A divided federal appeals court is approving a $9.5 million settlement to a class-action lawsuit challenging Facebook’s program that monitored and published what users of the social networking site were buying or renting from Blockbuster, Overstock and other locations.
The case concerned allegations Facebook’s now-defunct “Beacon” program breached federal wiretap and video-rental privacy laws. Terms of the settlement, in which Facebook denied any wrongdoing, require the site to finance what the deal calls a “Digital Trust Fund” that would issue more than $6 million in so-called cy pres grants to organizations to study online privacy.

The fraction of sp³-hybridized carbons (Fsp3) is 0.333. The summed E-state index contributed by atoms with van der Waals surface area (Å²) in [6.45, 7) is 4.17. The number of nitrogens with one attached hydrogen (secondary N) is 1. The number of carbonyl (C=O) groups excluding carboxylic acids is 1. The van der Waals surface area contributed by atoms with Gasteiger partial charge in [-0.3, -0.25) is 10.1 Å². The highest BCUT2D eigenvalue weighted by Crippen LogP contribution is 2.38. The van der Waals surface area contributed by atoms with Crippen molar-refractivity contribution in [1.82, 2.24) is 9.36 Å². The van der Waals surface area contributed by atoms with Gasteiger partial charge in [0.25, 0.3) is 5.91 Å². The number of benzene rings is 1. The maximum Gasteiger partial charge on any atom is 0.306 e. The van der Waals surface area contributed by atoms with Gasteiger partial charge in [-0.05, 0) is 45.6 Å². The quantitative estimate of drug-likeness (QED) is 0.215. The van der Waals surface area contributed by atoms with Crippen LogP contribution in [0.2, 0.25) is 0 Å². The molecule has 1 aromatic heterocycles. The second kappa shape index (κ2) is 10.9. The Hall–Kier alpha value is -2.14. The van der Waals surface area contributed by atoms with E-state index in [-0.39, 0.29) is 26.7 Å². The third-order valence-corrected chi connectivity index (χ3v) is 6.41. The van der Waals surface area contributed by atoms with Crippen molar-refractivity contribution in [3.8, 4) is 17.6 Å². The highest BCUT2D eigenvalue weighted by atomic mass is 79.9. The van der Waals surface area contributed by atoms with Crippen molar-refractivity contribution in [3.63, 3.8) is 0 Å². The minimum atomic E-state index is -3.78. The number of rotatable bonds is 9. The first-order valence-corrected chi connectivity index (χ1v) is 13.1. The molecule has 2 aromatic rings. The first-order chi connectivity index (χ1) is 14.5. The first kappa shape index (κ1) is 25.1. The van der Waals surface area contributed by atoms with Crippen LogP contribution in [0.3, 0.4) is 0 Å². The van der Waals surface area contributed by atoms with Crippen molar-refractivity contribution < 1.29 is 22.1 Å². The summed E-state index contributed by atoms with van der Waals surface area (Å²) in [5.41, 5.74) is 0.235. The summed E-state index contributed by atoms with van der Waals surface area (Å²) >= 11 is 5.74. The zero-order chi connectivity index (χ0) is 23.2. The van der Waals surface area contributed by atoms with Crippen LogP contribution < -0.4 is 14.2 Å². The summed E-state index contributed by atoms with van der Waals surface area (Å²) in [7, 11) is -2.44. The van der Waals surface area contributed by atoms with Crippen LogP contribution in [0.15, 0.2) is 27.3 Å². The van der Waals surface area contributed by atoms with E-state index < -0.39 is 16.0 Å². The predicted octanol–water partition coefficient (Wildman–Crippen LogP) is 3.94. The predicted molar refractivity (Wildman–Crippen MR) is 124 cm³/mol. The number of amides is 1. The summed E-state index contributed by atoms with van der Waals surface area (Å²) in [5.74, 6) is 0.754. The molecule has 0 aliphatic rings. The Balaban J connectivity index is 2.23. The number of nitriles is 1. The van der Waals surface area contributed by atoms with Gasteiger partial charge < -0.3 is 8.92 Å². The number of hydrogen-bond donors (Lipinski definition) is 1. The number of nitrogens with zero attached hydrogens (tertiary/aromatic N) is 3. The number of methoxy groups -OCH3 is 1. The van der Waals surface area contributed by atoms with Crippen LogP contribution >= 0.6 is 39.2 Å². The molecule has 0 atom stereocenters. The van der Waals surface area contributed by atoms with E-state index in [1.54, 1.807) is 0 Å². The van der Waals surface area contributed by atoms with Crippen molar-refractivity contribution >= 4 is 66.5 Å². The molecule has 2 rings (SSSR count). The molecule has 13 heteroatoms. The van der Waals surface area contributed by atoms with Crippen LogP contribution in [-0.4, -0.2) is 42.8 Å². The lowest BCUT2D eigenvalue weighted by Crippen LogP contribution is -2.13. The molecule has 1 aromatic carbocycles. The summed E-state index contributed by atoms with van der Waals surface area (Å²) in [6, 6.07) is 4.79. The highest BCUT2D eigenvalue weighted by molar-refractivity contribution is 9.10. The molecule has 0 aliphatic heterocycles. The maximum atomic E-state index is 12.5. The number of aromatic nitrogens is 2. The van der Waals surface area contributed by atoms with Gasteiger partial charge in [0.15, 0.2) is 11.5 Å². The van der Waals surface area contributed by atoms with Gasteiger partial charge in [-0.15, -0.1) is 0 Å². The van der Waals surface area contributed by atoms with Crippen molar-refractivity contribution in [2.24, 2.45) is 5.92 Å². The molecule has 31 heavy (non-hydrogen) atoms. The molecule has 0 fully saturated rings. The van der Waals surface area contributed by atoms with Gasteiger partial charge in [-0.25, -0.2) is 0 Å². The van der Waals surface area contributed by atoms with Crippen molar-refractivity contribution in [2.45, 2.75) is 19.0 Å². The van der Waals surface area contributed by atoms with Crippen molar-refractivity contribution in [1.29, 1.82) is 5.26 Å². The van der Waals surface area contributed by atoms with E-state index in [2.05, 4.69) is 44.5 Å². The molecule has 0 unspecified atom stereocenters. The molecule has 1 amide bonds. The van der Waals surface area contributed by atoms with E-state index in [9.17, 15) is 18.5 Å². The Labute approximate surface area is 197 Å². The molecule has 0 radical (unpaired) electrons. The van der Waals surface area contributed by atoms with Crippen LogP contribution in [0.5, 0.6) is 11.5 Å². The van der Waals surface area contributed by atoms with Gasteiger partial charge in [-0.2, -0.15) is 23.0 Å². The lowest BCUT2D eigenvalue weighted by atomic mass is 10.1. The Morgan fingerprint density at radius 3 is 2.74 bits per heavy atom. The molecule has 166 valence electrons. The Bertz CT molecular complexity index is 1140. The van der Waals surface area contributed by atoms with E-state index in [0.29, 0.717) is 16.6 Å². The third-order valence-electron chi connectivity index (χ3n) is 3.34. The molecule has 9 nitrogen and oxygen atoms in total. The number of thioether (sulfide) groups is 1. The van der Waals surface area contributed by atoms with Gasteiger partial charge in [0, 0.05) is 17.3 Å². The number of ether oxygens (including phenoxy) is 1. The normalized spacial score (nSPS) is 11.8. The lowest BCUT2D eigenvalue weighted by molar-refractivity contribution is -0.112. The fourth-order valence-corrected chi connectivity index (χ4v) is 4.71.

The settlement, in which a lower court judge signed off on in 2010, was challenged by some of the 3.6 million class members, who argued that the deal was underfunded, and that Facebook should not get a seat on the trust fund’s board (.pdf) to help decide where the money would go.
A dissenting judge on the three-judge panel agreed, but could not shore up a majority Thursday.
“I respectfully dissent. This settlement perverts the class action into a device for depriving victims of remedies for wrongs, while enriching both the wrongdoers and the lawyers purporting to represent the class,” Judge Andrew Kleinfeld wrote in a blistering dissent.
But the majority on the 9th U.S. Circuit Court of Appeals didn’t see it that way.